stops, etc.).  Examples of the failure of other components to operate
      properly, causing the device to operate in an unsafe manner, include:
      (a) failure of the lock or securing mechanism to adequately secure the
      source assembly in the fully shielded position, thereby allowing
      unintended movement of the source assembly; (b) failure of the guide
      tube or controls to connect to the exposure device as intended, or
      operate properly; and (c) failure of source position indicators to show
      actual source position.  The licensee is responsible for evaluating
      events that may be reportable under 10 CFR 34.30 and use appropriate
      judgment as to whether the event is reportable.  If, after evaluation,
      the licensee is not sure whether to report the event, we recommended
      that the licensee make the report to the Commission, according to 
      10 CFR 34.30, and include the reasons why the licensee is unsure whether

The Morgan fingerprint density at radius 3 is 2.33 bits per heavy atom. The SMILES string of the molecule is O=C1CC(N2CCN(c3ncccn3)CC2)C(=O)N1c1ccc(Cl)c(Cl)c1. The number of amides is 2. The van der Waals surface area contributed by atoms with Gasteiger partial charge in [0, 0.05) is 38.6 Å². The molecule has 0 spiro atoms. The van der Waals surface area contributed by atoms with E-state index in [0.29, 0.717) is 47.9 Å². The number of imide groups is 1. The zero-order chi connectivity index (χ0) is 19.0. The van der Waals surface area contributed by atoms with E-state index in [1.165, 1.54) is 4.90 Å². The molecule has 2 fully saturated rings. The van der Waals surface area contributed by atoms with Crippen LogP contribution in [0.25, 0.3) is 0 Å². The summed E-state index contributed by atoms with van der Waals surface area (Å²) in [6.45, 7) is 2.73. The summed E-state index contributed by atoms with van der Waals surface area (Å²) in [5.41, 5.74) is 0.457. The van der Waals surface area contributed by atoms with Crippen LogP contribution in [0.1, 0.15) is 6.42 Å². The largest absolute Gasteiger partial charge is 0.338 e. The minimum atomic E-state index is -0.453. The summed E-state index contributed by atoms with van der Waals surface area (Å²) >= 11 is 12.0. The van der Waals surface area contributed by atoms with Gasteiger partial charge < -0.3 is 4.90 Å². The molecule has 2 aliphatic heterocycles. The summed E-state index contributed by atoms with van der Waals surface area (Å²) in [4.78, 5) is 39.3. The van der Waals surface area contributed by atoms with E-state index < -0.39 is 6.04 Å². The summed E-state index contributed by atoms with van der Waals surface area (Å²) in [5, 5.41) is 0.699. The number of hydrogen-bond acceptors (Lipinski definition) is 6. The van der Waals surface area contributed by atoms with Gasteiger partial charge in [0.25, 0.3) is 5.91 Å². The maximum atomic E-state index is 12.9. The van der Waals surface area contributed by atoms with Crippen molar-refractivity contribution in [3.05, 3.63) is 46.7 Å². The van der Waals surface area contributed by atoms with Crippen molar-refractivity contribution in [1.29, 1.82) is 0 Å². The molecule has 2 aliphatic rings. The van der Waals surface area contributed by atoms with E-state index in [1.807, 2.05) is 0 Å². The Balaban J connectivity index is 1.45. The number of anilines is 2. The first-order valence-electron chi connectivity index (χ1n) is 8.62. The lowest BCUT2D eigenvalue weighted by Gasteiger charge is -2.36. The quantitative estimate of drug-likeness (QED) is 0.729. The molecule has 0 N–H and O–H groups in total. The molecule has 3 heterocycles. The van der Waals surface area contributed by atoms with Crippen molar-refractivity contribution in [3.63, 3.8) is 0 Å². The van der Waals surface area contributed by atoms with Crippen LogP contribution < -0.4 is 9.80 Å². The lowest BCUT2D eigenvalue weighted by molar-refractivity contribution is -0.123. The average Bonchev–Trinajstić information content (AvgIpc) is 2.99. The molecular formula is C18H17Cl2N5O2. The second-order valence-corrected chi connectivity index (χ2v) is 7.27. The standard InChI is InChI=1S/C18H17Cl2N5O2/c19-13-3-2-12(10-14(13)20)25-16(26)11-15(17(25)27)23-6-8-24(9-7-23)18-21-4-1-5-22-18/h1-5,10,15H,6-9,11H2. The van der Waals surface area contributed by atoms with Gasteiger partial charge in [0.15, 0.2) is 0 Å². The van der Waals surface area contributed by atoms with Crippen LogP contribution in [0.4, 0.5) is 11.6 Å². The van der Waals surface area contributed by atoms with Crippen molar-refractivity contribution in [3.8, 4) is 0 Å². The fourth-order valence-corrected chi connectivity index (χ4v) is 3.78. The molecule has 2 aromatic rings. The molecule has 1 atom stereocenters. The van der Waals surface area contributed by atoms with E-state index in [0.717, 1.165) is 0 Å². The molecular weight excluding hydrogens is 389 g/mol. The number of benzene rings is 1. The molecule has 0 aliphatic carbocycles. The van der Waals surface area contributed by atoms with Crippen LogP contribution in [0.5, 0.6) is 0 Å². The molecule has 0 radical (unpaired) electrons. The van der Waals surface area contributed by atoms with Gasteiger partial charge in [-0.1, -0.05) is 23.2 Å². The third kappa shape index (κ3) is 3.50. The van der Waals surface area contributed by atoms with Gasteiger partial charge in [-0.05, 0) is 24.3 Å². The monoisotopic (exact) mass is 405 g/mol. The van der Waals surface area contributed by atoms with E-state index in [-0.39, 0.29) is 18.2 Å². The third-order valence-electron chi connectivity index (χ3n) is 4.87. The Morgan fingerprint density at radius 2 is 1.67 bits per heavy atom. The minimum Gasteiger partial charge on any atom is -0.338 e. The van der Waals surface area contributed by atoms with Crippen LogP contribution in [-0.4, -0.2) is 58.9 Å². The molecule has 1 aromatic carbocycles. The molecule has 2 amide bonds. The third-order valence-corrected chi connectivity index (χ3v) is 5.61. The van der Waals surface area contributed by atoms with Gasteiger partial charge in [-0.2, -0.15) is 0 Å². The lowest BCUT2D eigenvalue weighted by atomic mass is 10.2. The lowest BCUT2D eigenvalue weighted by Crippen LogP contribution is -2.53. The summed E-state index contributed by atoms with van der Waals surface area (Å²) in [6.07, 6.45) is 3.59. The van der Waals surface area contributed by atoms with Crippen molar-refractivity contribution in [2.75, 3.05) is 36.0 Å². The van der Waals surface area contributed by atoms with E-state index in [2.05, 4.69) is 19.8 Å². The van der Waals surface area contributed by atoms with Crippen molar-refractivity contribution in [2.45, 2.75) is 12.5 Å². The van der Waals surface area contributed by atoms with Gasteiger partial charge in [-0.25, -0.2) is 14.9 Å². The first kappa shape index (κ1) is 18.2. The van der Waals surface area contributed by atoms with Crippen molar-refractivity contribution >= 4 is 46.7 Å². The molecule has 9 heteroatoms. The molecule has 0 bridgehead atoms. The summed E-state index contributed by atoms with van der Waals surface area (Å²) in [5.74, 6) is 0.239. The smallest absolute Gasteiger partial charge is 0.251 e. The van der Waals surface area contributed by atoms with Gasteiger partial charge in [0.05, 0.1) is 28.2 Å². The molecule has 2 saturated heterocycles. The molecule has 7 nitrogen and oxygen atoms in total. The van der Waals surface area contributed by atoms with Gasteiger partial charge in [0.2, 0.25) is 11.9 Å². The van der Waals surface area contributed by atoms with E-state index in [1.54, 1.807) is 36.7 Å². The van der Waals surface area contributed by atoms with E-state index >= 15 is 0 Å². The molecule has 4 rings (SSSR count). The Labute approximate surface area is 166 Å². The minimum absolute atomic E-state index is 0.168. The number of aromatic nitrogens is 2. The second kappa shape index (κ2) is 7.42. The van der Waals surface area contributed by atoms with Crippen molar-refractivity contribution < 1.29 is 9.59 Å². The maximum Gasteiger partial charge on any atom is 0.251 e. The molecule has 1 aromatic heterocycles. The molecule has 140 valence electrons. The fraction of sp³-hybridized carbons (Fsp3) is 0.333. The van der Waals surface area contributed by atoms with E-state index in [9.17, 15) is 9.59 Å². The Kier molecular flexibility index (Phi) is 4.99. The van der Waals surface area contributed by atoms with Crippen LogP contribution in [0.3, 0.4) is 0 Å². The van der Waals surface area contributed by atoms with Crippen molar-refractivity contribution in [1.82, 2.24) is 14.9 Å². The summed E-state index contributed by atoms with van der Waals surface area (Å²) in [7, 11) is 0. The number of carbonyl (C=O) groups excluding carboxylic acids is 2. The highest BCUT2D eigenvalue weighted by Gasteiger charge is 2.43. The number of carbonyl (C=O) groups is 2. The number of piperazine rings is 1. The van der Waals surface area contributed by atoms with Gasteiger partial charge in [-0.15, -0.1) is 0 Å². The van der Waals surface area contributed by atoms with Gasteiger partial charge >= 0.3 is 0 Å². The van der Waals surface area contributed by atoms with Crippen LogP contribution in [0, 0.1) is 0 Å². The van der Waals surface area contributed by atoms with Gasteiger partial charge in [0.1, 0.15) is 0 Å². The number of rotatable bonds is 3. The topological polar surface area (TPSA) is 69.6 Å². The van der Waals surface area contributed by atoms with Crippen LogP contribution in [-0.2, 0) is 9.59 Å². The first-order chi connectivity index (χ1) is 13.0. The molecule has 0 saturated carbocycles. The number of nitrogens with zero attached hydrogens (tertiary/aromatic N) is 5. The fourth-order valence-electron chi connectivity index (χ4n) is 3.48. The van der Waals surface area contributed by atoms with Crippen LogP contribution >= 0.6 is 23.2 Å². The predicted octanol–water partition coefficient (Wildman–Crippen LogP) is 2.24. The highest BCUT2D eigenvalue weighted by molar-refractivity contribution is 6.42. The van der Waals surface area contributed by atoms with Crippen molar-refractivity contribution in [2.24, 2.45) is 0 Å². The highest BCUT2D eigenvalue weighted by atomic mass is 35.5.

the event is reportable.

2.    WHEN AND WHERE SHOULD THE REPORTS BE SENT?

      Within 30 days of an event that is determined to be reportable under 
      10 CFR 34.30, two copies of the report must be submitted to NRC, to the
      addressees listed in 10 CFR 34.30, paragraph (a).  The addressees are:

      Branch Chief                          Director
      Medical, Academic, and                Office for Analysis and Evaluation
        Commercial Use Safety Branch          of Operational Data
      U.S. Nuclear Regulatory Commission    U.S. Nuclear Regulatory Commission
      Washington, D.C.  20555               Washington, D.C.  20555.                                                            Attachment 1
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3.    WHAT MUST THE REPORTS INCLUDE?

      The requirements for what must be included in a report are contained in
      10 CFR 34.30, paragraph (b), and are detailed below:

      Section 34.30(b)(1) requires that the report contain "A description of
      the equipment problem."  The description should include the type of
      incident (disconnect, hangup, lock failure, etc.) along with an
      explanation of how the event occurred.  This explanation could include
      the number of exposures taken before the incident happened, the
      arrangement of the equipment at the time of the incident, and the
      environment in which the incident occurred (a roadside trench, an
      exposure cell, excessively hot, cold, or humid conditions, etc.).  The
      report should always include how the incident was noticed.  For example,